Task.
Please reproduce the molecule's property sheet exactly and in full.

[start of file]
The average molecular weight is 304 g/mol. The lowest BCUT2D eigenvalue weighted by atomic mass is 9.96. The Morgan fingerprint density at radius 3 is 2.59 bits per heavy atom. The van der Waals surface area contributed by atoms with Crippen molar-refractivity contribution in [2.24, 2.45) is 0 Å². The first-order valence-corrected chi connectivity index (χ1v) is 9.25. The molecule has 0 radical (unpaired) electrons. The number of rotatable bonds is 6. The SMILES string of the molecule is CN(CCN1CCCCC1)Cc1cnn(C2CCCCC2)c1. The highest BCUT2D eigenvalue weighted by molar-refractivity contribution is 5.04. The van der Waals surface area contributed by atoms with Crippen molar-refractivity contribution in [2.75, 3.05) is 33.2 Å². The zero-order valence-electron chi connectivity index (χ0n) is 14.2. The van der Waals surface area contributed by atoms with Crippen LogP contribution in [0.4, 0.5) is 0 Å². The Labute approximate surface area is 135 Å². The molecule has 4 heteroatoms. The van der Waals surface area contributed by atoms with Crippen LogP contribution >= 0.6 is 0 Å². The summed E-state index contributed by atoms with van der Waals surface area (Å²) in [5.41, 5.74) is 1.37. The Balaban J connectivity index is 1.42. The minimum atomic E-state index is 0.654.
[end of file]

The average molecular weight is 304 g/mol. The lowest BCUT2D eigenvalue weighted by atomic mass is 9.96. The Morgan fingerprint density at radius 3 is 2.59 bits per heavy atom. The van der Waals surface area contributed by atoms with Crippen molar-refractivity contribution in [2.24, 2.45) is 0 Å². The first-order valence-corrected chi connectivity index (χ1v) is 9.25. The molecule has 0 radical (unpaired) electrons. The number of rotatable bonds is 6. The SMILES string of the molecule is CN(CCN1CCCCC1)Cc1cnn(C2CCCCC2)c1. The highest BCUT2D eigenvalue weighted by molar-refractivity contribution is 5.04. The van der Waals surface area contributed by atoms with Crippen molar-refractivity contribution in [2.75, 3.05) is 33.2 Å². The zero-order valence-electron chi connectivity index (χ0n) is 14.2. The van der Waals surface area contributed by atoms with Crippen LogP contribution in [0.4, 0.5) is 0 Å². The Labute approximate surface area is 135 Å². The molecule has 4 heteroatoms. The van der Waals surface area contributed by atoms with Crippen LogP contribution >= 0.6 is 0 Å². The summed E-state index contributed by atoms with van der Waals surface area (Å²) in [5.41, 5.74) is 1.37. The Balaban J connectivity index is 1.42. The minimum atomic E-state index is 0.654.